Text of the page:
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‘It’s about Jesus’ church replies in battle of time vs. tradition

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Posted at 9:09 PM, Dec 23, 2013
and last updated 2013-12-23 23:16:59-05

RICHMOND, Va. (WTVR) - For more than 100 years the Cathedral of the Sacred Heart in Richmond has been a place for Catholic families to meet, pray and share religious tradition.

This Christmas, some parishioners are upset one of those traditions is going away.

"People can't believe it's happening. It's breaking of tradition. And people don't understand why you have to get away from it," longtime church member Myron Kostyk said.

Myron Kostyk

Myron Kostyk questions why Midnight Mass was moved to 10 p.m.

Kostyk said he has been attending the Cathedral's Christmas Eve Midnight Mass for nearly 60 years.

This year however, the traditional Midnight Mass will take place at 10 p.m.

The change surprised Kostyk when he learned about it in the most recent church bulletin.

"There's going to be a lot of people showing up wondering what in the world is going on," Kostyk predicted. "They're going to show up at 10:30 or 11 p.m. and mass is going to be over."

Director of Religious Education Nicholas Stein

Director of Religious Education Nicholas Stein

Director of Religious Education Nicholas Stein said the Cathedral made the move to help elderly parishioners, and those with small children, attend mass.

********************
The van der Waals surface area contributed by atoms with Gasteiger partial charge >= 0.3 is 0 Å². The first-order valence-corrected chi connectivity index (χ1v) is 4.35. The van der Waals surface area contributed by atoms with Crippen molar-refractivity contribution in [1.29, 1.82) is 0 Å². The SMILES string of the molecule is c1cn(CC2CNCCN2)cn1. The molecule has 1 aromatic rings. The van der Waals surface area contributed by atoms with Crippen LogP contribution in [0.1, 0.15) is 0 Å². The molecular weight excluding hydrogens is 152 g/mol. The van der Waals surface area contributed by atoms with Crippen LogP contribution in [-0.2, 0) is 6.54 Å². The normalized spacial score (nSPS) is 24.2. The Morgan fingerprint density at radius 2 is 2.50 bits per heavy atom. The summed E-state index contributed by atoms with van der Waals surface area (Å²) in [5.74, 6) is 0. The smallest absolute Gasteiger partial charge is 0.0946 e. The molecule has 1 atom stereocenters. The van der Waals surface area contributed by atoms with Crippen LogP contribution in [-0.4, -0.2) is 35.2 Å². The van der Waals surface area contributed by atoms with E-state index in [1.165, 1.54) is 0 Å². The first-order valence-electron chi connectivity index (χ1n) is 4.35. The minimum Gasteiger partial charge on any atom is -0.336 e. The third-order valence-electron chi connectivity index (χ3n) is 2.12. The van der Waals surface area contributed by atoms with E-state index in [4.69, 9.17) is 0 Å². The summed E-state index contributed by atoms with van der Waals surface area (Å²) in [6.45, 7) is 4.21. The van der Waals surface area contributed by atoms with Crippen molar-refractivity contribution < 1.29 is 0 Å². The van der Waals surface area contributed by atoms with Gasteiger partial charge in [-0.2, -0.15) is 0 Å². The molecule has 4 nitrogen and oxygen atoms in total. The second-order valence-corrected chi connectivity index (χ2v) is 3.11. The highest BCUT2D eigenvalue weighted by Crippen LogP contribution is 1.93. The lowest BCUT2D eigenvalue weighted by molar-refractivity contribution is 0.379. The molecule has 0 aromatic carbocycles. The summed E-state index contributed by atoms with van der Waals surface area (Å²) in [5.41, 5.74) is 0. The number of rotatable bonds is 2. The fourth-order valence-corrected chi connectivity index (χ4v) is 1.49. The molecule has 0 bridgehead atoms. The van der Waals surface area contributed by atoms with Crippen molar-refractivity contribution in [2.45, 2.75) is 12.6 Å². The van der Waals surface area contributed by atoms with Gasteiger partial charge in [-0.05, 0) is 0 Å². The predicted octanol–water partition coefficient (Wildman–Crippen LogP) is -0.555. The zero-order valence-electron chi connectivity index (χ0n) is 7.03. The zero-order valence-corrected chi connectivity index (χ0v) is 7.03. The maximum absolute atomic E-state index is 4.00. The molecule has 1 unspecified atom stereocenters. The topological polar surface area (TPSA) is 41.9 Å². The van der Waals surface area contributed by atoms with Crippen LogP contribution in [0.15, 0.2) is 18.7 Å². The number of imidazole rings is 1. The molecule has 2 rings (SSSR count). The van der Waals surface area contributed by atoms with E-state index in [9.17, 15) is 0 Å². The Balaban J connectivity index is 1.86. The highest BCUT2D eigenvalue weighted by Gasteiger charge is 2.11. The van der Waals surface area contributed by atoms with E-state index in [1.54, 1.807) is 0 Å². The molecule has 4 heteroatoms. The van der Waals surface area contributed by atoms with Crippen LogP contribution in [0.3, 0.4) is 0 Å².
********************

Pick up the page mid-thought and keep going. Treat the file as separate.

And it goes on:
"A lot of people like to come to mass at night and 10 p.m. is an easier slot," Stein said. "We're just following the trend of a lot of parishes in the region and the Pope himself. He moved his mass to 9:30 this year."

Stein said neither neighborhood safety nor tired presiders factored into moving Midnight Mass to 10 p.m.

"They have more than one mass for other people to go to if they can't make it at midnight," Kostyk said referring to the Cathedral's scheduled 4 p.m. and 6:30 p.m. services. "Change isn't always bad, but this is breaking of tradition and tradition is what it's all about."

Stein said he understood that change can be difficult, but urged parishoners to focus on WHY, not WHEN they come to church.

"All of this is about coming and praising the Lord for what he did in coming to the world on Christmas. It's about Jesus, it's not about the time of mass," Stein said.